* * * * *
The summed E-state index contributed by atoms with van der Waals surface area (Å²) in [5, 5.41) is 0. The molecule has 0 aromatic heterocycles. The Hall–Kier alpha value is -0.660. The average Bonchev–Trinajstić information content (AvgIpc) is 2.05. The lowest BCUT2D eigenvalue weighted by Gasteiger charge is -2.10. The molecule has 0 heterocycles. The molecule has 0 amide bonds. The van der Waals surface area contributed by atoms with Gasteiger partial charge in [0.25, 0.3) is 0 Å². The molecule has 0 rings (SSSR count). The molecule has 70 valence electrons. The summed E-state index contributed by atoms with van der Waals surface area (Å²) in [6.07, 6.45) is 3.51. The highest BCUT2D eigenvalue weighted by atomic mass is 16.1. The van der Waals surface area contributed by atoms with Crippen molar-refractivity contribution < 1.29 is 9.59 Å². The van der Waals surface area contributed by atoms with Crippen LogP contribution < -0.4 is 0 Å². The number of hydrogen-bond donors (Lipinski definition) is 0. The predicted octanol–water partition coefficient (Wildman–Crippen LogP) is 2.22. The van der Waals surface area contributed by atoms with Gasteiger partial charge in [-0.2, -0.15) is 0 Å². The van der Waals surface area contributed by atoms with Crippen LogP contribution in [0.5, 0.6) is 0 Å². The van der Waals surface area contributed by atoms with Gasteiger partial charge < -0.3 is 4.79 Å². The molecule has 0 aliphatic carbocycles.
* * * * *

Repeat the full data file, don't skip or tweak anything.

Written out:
The summed E-state index contributed by atoms with van der Waals surface area (Å²) in [5, 5.41) is 0. The molecule has 0 aromatic heterocycles. The Hall–Kier alpha value is -0.660. The average Bonchev–Trinajstić information content (AvgIpc) is 2.05. The lowest BCUT2D eigenvalue weighted by Gasteiger charge is -2.10. The molecule has 0 heterocycles. The molecule has 0 amide bonds. The van der Waals surface area contributed by atoms with Gasteiger partial charge in [0.25, 0.3) is 0 Å². The molecule has 0 rings (SSSR count). The molecule has 70 valence electrons. The summed E-state index contributed by atoms with van der Waals surface area (Å²) in [6.07, 6.45) is 3.51. The highest BCUT2D eigenvalue weighted by atomic mass is 16.1. The van der Waals surface area contributed by atoms with Crippen molar-refractivity contribution < 1.29 is 9.59 Å². The van der Waals surface area contributed by atoms with Crippen LogP contribution < -0.4 is 0 Å². The number of hydrogen-bond donors (Lipinski definition) is 0. The predicted octanol–water partition coefficient (Wildman–Crippen LogP) is 2.22. The van der Waals surface area contributed by atoms with Gasteiger partial charge in [-0.2, -0.15) is 0 Å². The van der Waals surface area contributed by atoms with Crippen LogP contribution in [0.5, 0.6) is 0 Å². The van der Waals surface area contributed by atoms with Gasteiger partial charge < -0.3 is 4.79 Å². The molecule has 0 aliphatic carbocycles.